A few months back, Black Twitter created what may go down in history as the single greatest Twitter conversation of the year, with the #AskRachel movement. #ThanksgivingWithBlackFamilies runs a close second (and #StayMadAbby was just as brilliant), but #AskRachel took a bizarre story and brought out its inherent humor. One of the best parts about the social media conversation was watching many black people admit that they couldn't answer some of the #AskRachel questions. We didn't all grow up listening to Mike Jones, the rapper whose telephone number we learned in his lyrics, and we don't all know the cultural significance of "dancery." But we all laughed, because, we understood that the Rachel Dolezal story was never about black identity and how it is defined (and how it also, always, resists certain definitions). Dolezal was one more hilarious break from certain other realities (her story hit right around the time the McKinley story was making some headlines), and it was a welcome distraction. It deserved all of the attention it got, in that moment—every meme, tweet and also the angry reactions to the made-up idea of “transracialism” as a phenomenon akin to being transgender. What the story does not deserve is the serious journalistic treatment it's being given, all these months later, by publications like The Guardian and Vice’s Broadly.
Of course, people will use this opportunity to argue that the definition of "journalism" has long since changed. Indeed it has, but Rachel Dolezal is no longer being treated to mere blog posts or collections of tweets and gifs. These two stories are lengthy, well-written, thoughtful and nuanced in their treatment of this shared subject. And of all the subjects they might have chosen, if they wanted to publish a story about race and identity in America, both publications chose Rachel Dolezal. It's akin to writing about higher educational disparities, or institutionalized racism, and choosing Abigail Fisher for the subject. The choice implies that Dolezal's story deserves time and thoughtful storytelling above so many others that might have been told from the perspective of actual black women who feel that they are not free to be themselves, or, were this a piece about Fisher, stories about actual students who cannot go to the college of their choice because of a real—and not perceived—racism.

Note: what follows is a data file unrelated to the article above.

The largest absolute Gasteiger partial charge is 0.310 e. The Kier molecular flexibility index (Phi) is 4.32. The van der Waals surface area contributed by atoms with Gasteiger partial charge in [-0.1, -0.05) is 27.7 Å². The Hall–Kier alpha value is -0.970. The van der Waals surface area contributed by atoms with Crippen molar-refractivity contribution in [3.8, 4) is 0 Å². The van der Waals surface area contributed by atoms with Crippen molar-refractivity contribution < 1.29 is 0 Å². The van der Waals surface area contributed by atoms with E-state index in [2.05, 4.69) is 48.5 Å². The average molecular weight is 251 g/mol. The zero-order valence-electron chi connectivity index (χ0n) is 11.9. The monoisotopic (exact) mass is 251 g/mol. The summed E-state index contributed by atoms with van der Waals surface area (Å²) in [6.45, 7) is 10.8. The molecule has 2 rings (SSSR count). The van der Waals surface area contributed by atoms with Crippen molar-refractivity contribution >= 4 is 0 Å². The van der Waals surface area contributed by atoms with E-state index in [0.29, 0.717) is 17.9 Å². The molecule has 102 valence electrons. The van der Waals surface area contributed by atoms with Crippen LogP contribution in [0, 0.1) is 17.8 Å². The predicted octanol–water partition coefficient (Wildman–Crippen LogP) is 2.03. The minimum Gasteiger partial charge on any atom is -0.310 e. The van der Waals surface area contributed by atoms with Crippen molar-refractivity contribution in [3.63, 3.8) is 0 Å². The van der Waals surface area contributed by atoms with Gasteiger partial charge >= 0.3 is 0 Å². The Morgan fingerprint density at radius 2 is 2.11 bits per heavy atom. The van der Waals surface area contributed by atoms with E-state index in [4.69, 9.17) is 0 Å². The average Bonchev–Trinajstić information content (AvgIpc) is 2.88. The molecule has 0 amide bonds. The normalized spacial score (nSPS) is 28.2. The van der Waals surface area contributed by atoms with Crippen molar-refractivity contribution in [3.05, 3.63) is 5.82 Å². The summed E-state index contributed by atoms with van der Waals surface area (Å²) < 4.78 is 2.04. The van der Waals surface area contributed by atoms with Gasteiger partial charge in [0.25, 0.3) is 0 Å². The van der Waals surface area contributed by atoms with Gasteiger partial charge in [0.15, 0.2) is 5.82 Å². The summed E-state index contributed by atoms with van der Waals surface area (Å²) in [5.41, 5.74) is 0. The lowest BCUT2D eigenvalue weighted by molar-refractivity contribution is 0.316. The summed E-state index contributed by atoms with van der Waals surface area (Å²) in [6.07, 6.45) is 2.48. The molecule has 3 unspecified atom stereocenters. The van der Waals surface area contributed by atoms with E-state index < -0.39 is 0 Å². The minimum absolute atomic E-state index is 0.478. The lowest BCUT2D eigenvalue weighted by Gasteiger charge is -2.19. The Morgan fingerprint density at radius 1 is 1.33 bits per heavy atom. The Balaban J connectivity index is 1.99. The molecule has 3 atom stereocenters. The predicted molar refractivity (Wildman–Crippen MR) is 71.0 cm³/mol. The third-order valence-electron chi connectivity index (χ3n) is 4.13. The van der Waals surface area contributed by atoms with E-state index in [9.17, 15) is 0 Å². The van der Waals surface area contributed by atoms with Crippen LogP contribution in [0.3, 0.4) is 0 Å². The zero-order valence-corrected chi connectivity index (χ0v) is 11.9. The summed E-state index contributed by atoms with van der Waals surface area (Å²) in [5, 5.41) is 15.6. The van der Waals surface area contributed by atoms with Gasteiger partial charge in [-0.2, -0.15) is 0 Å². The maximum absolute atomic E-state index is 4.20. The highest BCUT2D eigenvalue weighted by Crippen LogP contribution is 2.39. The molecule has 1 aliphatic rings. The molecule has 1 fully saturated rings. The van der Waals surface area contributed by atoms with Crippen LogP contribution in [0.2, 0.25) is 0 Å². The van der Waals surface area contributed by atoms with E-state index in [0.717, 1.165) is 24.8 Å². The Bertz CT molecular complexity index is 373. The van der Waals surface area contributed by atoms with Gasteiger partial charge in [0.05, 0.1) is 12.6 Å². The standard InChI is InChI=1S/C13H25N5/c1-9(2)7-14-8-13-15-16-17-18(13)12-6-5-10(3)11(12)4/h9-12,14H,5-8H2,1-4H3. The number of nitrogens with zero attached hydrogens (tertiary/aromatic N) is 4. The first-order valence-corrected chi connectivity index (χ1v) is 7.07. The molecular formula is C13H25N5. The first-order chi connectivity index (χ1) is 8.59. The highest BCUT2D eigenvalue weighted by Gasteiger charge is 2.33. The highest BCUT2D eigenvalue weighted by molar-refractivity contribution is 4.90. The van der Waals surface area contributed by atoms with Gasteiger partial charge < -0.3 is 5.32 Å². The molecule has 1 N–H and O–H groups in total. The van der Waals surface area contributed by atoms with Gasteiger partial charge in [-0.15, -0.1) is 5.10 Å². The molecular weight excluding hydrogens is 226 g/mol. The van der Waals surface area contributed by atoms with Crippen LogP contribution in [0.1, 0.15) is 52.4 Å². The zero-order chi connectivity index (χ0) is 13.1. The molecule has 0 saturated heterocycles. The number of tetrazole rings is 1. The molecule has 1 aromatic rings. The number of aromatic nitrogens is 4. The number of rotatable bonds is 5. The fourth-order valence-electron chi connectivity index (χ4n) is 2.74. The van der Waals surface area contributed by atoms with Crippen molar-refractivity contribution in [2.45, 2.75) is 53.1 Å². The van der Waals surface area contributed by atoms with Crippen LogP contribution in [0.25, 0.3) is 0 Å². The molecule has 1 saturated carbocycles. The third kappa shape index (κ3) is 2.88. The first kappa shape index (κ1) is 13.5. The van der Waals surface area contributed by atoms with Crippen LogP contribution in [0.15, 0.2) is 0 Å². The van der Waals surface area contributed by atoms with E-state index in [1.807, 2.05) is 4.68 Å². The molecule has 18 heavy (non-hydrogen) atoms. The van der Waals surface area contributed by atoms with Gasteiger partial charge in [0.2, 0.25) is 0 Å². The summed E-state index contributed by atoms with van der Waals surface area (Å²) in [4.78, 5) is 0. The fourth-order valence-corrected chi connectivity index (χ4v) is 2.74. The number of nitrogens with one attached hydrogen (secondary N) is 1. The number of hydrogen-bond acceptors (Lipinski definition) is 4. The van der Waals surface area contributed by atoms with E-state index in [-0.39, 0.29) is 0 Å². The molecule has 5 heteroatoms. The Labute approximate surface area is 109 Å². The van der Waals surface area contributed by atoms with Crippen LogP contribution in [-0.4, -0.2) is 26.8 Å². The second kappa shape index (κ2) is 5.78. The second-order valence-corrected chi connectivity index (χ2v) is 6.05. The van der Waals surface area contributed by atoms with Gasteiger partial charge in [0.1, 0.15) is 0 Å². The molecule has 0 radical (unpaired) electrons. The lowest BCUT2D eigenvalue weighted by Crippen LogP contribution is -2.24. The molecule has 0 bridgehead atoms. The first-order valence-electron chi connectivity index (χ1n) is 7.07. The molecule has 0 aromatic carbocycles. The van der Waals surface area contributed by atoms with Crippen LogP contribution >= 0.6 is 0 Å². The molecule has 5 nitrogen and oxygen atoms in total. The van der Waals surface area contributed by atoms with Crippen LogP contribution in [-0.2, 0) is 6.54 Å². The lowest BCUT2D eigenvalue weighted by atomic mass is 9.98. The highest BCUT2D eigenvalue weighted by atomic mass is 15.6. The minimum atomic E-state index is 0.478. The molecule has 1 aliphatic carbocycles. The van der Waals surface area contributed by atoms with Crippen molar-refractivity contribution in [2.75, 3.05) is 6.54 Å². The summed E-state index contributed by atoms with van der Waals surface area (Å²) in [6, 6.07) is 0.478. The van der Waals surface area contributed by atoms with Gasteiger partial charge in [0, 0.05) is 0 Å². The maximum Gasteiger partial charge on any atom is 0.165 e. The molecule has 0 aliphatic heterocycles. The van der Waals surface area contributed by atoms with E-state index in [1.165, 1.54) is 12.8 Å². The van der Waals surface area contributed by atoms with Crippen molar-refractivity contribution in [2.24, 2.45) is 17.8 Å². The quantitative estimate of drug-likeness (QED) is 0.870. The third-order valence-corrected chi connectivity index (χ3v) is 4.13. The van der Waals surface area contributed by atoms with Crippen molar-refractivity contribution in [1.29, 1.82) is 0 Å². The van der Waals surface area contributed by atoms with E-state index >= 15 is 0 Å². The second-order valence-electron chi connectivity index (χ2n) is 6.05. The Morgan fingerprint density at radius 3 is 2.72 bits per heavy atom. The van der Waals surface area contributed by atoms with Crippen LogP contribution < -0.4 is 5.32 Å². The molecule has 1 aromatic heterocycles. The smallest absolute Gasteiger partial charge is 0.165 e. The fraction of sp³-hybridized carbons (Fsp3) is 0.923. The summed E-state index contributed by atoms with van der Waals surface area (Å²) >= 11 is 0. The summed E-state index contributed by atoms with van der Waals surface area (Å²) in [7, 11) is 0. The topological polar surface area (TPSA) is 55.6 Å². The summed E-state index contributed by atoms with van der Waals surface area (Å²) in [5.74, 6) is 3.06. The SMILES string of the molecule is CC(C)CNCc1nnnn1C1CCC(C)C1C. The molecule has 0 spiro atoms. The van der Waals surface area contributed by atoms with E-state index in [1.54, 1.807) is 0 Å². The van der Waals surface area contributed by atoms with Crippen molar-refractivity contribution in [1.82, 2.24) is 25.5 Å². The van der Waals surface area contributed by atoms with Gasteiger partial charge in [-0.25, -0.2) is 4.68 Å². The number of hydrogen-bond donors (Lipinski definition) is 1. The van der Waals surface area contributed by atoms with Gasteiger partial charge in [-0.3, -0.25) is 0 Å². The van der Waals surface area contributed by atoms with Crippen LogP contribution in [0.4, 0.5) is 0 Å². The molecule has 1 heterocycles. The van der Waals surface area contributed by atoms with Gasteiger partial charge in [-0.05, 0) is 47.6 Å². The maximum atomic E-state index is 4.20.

The Broadly piece, titled "In Rachel Dolezal's Skin" is especially troubling, as it feeds into this notion that certain basic signifiers determine blackness in America. In the opening paragraph describing the setting of Dolezal’s baby shower, we are presented with these signifiers, as if writer (and managing editor) Mitchell Sunderland hopes to convince us that Rachel Dolezal is black:
“Hip-hop and jazz play on a flat-screen TV, and paper yellow duckies hang on the silver walls. While Rachel's 21-year-old adopted son Izaiah pops a bottle of champagne, Rachel's friends—her ex-boyfriend Charles Miller and several women—eat croissant sandwiches on disposable plastic plates. The women vary in age and race (there's nearly an equal number of black and white guests), but when I ask them how they know Rachel, most give the same answer: ‘She does my hair.’”
Similar themes run throughout the piece—these eloquently placed droppings of evidence that Dolezal's home and current family life "look" like what is assumed to be blackness. Dolezal likes hip-hop and jazz. Her son's name is Izaiah. She has black and white friends, equal in number (at least at this baby shower). And then the gauntlet is thrown down: she does black women's hair. Now do you believe she's black?
In short, no, we do not.